Therefore, when representing a company, Zimmerman says it’s imperative the lawyer obtain a personal guarantee in writing that Joe has the authority to hire the attorney on behalf of the business. Once a determination is made as to whom the defendant is, the next step is to review the fee agreement signed by the client and the attorney.

According to the Code of Professional Responsibility, written agreements are only required in contingency fee cases, “but it’s a good practice” to use them in all matters, Zimmerman says.

Walker says “he comes and goes” on the use of written fee agreements. On one hand, they spell out the terms governing the professional relationship between the lawyer and client. However, they can also lengthen the attorney’s malpractice exposure in states like Virginia, where the statute of limitations for collecting fees and pursuing legal malpractice matters differs depending on whether a written fee agreement was used or not.

Zimmerman also cautions lawyers contemplating legal action against deadbeat clients to consider whether it might also expose them to a malpractice claim initiated by a disgruntled client. Another matter to consider is whether the debt in question is consumer-oriented or not, Walker says.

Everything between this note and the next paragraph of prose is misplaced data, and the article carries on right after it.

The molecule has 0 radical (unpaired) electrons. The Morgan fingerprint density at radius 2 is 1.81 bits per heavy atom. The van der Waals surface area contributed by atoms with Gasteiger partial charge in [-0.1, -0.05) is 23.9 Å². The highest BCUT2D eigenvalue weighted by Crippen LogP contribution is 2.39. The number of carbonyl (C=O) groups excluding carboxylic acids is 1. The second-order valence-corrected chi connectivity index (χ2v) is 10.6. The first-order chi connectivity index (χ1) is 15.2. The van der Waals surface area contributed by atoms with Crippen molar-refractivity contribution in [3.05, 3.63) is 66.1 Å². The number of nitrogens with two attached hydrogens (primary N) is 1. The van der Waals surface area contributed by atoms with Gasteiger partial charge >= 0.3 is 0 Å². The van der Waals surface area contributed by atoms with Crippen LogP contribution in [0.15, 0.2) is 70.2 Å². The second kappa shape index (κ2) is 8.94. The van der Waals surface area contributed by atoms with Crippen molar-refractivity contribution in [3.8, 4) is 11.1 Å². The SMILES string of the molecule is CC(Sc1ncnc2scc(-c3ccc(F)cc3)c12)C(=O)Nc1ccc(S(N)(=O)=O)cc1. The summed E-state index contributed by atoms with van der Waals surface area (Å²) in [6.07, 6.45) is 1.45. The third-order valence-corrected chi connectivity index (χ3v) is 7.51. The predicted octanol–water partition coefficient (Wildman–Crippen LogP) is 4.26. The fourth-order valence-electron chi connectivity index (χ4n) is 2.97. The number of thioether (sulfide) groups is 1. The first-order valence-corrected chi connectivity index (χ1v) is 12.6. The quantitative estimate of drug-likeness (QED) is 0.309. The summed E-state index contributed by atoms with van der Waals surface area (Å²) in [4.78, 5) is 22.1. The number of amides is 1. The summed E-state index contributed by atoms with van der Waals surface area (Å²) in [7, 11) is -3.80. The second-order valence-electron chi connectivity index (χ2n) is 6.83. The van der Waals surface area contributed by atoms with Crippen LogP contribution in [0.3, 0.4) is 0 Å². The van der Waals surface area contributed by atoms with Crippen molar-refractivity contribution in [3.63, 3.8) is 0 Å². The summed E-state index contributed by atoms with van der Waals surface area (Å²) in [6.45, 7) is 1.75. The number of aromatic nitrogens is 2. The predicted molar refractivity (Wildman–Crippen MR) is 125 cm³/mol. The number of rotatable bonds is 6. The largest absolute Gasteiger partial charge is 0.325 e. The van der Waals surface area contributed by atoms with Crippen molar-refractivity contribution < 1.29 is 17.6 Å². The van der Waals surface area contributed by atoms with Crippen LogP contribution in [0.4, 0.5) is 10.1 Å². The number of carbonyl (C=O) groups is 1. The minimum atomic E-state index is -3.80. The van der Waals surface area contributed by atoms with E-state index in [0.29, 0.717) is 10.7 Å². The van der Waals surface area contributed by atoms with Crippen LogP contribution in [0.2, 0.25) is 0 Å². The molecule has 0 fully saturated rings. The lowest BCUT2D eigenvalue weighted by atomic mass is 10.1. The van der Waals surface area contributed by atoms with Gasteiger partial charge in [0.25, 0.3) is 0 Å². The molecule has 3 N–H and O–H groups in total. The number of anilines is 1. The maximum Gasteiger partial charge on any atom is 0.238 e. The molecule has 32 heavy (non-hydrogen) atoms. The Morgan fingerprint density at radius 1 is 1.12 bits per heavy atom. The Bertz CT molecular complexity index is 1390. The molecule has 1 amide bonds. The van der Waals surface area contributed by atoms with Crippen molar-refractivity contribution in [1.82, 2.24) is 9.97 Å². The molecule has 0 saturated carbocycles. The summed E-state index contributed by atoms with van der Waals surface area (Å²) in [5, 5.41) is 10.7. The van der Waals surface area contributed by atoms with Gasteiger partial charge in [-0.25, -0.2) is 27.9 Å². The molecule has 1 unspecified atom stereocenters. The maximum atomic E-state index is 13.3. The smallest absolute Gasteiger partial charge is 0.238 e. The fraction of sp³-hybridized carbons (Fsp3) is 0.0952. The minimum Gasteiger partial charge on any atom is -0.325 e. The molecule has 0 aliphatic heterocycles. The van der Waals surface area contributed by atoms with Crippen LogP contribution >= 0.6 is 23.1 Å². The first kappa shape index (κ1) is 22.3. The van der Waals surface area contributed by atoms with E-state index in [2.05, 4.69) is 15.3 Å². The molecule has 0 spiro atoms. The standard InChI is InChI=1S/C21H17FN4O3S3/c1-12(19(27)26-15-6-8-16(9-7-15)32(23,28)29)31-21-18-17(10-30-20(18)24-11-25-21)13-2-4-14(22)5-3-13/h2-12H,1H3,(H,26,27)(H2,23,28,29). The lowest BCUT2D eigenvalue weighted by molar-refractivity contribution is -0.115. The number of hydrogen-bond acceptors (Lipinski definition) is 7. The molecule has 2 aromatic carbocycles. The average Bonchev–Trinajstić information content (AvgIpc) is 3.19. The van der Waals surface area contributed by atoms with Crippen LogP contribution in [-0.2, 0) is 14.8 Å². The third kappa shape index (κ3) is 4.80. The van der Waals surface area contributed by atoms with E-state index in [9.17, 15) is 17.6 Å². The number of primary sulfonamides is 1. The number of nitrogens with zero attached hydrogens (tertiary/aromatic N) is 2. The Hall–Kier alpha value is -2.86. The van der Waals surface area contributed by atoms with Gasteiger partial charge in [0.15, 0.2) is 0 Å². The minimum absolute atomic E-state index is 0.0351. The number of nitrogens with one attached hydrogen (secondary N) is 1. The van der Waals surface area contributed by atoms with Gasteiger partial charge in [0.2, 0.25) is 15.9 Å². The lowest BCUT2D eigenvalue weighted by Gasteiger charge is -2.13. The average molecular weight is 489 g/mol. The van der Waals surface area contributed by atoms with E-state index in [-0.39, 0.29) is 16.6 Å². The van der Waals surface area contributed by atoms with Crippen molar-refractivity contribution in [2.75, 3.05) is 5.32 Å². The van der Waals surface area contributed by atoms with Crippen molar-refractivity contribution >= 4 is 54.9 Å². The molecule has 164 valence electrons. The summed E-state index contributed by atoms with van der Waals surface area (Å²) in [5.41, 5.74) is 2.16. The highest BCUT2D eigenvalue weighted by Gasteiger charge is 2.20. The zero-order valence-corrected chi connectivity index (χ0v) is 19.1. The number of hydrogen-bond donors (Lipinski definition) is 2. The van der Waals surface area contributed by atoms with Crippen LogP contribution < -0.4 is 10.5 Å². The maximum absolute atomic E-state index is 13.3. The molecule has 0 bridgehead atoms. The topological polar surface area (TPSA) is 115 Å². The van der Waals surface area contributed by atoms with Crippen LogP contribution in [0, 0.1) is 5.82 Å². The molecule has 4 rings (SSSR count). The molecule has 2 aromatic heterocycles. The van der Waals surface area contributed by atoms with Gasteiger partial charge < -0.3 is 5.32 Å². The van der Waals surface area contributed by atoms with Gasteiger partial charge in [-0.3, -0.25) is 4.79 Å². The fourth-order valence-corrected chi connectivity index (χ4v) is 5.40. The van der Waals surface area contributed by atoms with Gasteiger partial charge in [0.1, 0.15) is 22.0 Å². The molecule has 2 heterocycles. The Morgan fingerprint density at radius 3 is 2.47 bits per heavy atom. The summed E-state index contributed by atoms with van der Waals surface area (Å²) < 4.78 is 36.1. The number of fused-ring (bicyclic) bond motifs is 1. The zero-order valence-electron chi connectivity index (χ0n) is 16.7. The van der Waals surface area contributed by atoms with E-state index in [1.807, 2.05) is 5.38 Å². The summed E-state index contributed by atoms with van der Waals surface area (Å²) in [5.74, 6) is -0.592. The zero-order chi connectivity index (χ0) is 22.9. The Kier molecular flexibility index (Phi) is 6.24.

“There should be a determination made as to whether the Fair Debt Collection Practices Act, and any state version, govern such collection by one attorney for a client attorney,” he says. When a lawyer tries to collect legal fees owed, such legislation does not apply. However, an outside collection agent might be deemed a ‘collector’ subject to Federal and state laws. Other rules govern the collection of past due legal fees, says Steve Smith, President and Founder of GrowthSource Coaching, a California company that educates business owners and other professionals about improving their companies.

For example, ABA Model Rule 1.5 governs fee types and fee arrangements. “One of the overriding principles is the concept of the reasonableness of fees. The overwhelming, number one reason why people avoid paying their bill is the client has decided the fees were unreasonable for the service they received,” he says.

Absent exigent circumstances, such as being up against a statute of limitations, Walker likes to send a demand letter to the client, now potential defendant, when legal fees are overdue. If nothing else, doing so helps determine whether the lawyer has the debtor’s correct address.